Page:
Late Billing: Submitting invoice line item entries several weeks after the work was performed. Generally, law firms are required to bill hourly time on a monthly or bi-monthly basis. When invoices that should contain billing only for recent work also contain some entries for work performed months earlier, it suggests that the time billed was reconstructed, which rarely works to the benefit of the client.

Unusual Entries: Entering invoice line items that include extraordinarily high or low rates. While unusual entries are called for on occasion, these types of line items need to be examined as they generally reflect either improperly coded alternative fee arrangements (extraordinarily high rates) or reflect billings for overhead expenses being passed along to the client as fees (unusually low rates).

“Other” Billing: Coding time to non-specific UTBMS task codes. UTBMS codes are the key to the kind of specific, granular reporting that supports smart, strategic legal department management. It is important to ensure that any work done by outside counsel can reasonably be categorized with as specific a code as possible.

Weekend Billing: Billing a large number of hours on Saturdays or Sundays. Billing on weekends is often appropriate. However, some individuals routinely bill heavy weekend hours, which should be examined. Lawyers usually attend to their most critical tasks during the regular work week. A large number of hours worked on weekends may indicate that your legal department’s work is being given a low priority.

In summary, I have seen the above practices exhibited by law firm personnel for every client with whom I have ever worked. The estimated unnecessary costs to those clients is usually in the hundreds of thousands of dollars. In every instance, the client is surprised and somewhat chagrinned by what we see. However, such practices can be easily identified and addressed. Usually, the law firm relationship partners are unaware that such practices are ongoing.  When advised, they will generally support the client and curtail such activities.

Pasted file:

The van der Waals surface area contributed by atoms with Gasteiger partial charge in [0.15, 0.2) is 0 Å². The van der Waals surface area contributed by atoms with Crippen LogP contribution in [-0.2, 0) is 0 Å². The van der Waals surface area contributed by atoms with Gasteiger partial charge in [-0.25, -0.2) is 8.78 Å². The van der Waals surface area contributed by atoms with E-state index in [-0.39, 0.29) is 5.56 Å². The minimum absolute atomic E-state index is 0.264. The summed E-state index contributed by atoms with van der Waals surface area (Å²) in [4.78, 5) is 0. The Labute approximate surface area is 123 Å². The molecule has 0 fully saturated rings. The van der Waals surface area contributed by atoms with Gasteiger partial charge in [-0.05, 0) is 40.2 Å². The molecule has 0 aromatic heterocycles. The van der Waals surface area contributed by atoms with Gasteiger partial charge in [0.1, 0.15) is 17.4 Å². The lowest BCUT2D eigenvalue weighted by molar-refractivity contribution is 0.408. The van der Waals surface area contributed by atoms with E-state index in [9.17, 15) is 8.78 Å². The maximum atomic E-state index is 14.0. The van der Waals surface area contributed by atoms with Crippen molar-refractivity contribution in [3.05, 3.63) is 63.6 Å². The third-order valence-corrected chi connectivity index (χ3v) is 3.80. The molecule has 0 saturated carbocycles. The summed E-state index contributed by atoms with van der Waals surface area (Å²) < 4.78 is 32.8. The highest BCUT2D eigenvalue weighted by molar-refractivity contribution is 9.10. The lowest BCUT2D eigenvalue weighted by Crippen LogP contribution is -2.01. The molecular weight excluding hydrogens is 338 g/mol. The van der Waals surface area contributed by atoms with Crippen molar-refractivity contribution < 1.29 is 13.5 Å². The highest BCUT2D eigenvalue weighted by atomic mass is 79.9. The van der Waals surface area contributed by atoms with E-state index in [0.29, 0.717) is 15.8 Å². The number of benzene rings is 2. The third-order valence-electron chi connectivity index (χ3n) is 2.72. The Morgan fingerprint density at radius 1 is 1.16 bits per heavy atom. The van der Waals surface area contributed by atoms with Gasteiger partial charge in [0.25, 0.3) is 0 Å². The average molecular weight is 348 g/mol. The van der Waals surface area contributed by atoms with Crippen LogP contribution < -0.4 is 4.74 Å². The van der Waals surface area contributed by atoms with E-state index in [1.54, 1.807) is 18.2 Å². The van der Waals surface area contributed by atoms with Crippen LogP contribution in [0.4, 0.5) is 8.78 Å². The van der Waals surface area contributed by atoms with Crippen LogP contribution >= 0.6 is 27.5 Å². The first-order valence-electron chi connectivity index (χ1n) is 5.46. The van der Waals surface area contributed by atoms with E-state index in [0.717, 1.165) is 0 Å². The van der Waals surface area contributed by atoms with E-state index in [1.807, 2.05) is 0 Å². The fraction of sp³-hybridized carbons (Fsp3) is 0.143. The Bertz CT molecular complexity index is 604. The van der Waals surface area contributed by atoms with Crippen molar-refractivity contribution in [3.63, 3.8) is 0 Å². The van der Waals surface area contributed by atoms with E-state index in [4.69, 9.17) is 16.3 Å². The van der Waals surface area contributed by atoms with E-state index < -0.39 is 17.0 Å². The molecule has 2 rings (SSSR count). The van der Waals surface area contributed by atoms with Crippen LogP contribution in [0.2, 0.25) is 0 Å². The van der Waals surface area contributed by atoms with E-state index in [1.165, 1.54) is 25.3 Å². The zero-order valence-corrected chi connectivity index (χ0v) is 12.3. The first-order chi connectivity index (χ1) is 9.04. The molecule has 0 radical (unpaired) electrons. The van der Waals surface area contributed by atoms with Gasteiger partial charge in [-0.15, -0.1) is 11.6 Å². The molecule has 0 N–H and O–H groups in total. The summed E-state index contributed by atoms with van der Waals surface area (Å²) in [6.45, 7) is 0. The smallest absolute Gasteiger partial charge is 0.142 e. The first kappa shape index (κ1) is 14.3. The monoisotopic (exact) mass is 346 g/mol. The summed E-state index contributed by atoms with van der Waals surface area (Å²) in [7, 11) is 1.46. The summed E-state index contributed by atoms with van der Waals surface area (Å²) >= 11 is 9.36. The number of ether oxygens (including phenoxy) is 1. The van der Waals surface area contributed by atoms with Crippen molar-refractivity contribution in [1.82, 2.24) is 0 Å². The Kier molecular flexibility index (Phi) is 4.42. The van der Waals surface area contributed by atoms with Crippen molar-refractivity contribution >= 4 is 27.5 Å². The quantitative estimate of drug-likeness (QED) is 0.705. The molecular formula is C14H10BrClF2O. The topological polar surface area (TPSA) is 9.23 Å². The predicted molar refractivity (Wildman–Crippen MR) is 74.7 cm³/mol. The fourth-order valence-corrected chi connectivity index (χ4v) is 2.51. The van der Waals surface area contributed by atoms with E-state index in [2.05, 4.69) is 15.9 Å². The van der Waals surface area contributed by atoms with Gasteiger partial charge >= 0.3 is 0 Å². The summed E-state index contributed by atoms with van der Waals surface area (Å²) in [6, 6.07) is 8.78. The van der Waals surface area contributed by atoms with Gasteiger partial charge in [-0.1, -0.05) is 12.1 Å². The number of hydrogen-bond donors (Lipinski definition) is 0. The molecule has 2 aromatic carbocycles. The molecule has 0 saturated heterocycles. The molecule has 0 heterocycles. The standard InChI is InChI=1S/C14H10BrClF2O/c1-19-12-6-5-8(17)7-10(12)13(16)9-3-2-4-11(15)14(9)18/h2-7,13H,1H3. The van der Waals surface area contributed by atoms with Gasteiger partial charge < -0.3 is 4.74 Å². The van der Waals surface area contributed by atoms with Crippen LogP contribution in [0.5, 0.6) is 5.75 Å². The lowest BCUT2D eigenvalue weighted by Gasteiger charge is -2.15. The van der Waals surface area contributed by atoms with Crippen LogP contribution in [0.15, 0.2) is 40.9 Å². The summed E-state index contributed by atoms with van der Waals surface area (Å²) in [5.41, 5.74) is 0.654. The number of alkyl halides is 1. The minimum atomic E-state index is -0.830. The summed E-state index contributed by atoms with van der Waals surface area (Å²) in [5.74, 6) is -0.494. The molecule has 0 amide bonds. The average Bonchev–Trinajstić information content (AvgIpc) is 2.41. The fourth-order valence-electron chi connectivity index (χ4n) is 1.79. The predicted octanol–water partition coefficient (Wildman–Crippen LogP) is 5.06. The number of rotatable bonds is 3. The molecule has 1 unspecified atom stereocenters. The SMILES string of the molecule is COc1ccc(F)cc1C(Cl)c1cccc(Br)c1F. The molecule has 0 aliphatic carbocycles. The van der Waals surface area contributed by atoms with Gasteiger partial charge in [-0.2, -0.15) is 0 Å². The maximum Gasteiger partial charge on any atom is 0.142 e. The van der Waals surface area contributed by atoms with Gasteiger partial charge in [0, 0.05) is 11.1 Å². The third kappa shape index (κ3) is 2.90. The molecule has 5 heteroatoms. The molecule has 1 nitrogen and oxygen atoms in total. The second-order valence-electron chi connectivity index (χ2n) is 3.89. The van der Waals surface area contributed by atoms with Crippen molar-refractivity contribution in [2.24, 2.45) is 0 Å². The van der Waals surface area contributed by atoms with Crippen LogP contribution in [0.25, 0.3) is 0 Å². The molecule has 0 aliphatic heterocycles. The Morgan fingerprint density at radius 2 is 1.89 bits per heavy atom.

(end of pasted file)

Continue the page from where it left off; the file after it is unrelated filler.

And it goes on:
To address these situations, the actual invoice entries exhibiting those practices should be copied and presented to outside counsel. Examining actual billed entries that reflect inappropriate billing practices is entirely principled and appropriate. Analyses of billing data using business intelligence is common, acceptable, and necessary legal management due diligence. Sharing this information enlightens your law firms to your level of management sophistication and to the discipline they need to impose in order to maintain good relations. More on that sharing process in my next post.

For more information on how Actionable Insight reports for Passport and TyMetrix 360° can help you quickly and easily identify costly billing practices, visit our website.

About The Author

Bill Sowinski

Bill Sowinski directs all decision support services at ELM Solutions. In this role, Bill leads an expert team in the design of client legal spend analyses and benchmarking disciplines based on each organization’s specific needs. He works with clients to structure and analyze their legal data, helping to develop and deploy measured strategies that improve legal and claims department performance. A litigation expert and a pioneer in the legal analytics space, Bill has extensive experience working with key clients across myriad industries.